Here’s an interesting article, not on link rot (a topic FGI has been tracking for some time), but on *data rot*. In a recent article in Current Biology, researchers examined the availability of data from 516 studies between 2 and 22 years old. They found the following:
- that the odds of a data set being reported as extant fell by 17% per year;
- Broken e-mails and obsolete storage devices were the main obstacles to data sharing
- Policies mandating data archiving at publication are clearly needed
Librarians have known of this issue for years — the Inter-university Consortium for
Political and Social Research (ICPSR) was set up in 1962 to tackle this — but it does put the issue in focus. And finally the federal government — via efforts like the NSF’s data management plan and OSTP’s new directive to improve the management of and access to scientific collections — is beginning to get behind the effort to improve on data rot. And many libraries — not to mention scientists and researchers — are beginning to struggle with the issue of data preservation. The issue is too big for just government information librarians to handle obviously. But this is fertile space in which govt information librarians, data librarians, research communities, and federal agencies can come together. The Federal policy stating the importance of data preservation is there, it’ll just take effort by multiple stakeholders to make sure it actually happens. It’s a positive that the writers of Dragonfly, the blog of the National Network of Libraries of Medicine Pacific Northwest Region — where I came across the article — point out that academic institutions can and should play a leading role in data preservation. I wholeheartedly agree!
Vines, Timothy H., Arianne YK Albert, Rose L. Andrew, Florence Débarre, Dan G. Bock, Michelle T. Franklin, Kimberly J. Gilbert, Jean-Sébastien Moore, Sébastien Renaut, and Diana J. Rennison. “The availability of research data declines rapidly with article age.” Current Biology 24, no. 1 (2014): 94-97.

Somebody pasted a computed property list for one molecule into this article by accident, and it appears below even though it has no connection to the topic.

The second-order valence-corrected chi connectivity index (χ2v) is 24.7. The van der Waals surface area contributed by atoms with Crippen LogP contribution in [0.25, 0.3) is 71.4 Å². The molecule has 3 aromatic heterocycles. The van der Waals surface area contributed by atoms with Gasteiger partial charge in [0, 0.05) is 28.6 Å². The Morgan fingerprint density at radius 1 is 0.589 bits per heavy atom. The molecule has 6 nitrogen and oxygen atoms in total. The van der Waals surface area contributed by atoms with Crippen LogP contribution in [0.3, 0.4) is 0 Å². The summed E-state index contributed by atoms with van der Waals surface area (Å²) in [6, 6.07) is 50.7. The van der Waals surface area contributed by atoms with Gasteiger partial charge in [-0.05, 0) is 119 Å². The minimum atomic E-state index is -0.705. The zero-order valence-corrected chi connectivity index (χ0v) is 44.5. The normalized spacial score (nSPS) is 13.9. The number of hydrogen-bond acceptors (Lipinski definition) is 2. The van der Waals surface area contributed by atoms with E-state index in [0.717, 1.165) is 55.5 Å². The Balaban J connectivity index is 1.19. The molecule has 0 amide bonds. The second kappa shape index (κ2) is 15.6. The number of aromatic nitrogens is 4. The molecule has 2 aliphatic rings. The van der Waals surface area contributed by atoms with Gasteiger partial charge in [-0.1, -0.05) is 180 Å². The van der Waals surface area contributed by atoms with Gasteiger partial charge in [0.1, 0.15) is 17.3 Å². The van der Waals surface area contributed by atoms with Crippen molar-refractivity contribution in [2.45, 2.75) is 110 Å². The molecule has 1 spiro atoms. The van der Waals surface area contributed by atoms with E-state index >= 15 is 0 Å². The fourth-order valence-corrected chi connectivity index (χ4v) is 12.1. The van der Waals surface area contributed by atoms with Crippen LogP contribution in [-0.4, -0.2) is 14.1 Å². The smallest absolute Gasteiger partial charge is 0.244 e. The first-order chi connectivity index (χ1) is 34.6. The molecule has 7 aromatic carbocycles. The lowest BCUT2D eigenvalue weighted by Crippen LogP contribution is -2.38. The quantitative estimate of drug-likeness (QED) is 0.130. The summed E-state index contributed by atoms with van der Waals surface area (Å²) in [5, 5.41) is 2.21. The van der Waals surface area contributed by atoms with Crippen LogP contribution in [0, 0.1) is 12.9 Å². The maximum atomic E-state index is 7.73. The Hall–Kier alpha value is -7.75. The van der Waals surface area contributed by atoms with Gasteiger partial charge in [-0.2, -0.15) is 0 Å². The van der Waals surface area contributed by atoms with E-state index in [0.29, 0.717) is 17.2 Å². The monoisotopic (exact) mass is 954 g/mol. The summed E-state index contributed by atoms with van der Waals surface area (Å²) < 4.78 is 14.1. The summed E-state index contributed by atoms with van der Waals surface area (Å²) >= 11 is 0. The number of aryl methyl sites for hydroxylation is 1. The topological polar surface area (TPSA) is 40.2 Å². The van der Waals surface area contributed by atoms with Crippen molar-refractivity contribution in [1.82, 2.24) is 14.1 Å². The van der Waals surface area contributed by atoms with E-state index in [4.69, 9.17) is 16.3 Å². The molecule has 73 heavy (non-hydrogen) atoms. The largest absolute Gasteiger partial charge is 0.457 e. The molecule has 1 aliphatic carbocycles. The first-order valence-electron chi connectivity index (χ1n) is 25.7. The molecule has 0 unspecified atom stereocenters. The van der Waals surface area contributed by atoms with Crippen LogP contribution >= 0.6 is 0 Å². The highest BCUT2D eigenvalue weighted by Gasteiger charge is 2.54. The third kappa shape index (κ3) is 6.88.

The researchers found that for every year that had passed since the paper’s publication date, the odds of finding an email address that led to contact with a study author decreased by 7% and that the odds of turning up the data reduced by 17% per year. The authors report that while some of the data sets were truly lost others fell more into the category of “unavailable,” since they existed, but solely on inaccessible media (think Jaz disk). These findings will not come as a shock to those who have worked in a research lab. This publication does put some tangible numbers behind the underlying message of NYU Health Sciences Library’s excellent dramatic portrayal of an instance of inaccessible data. The authors conclude by suggesting that a solution to this problem moving forward can be found in more journals requiring the deposit of data into a public archive upon publication. I would also suggest that academic institutions can take a role by establishing policies supporting research data preservation alongside providing a data repository.
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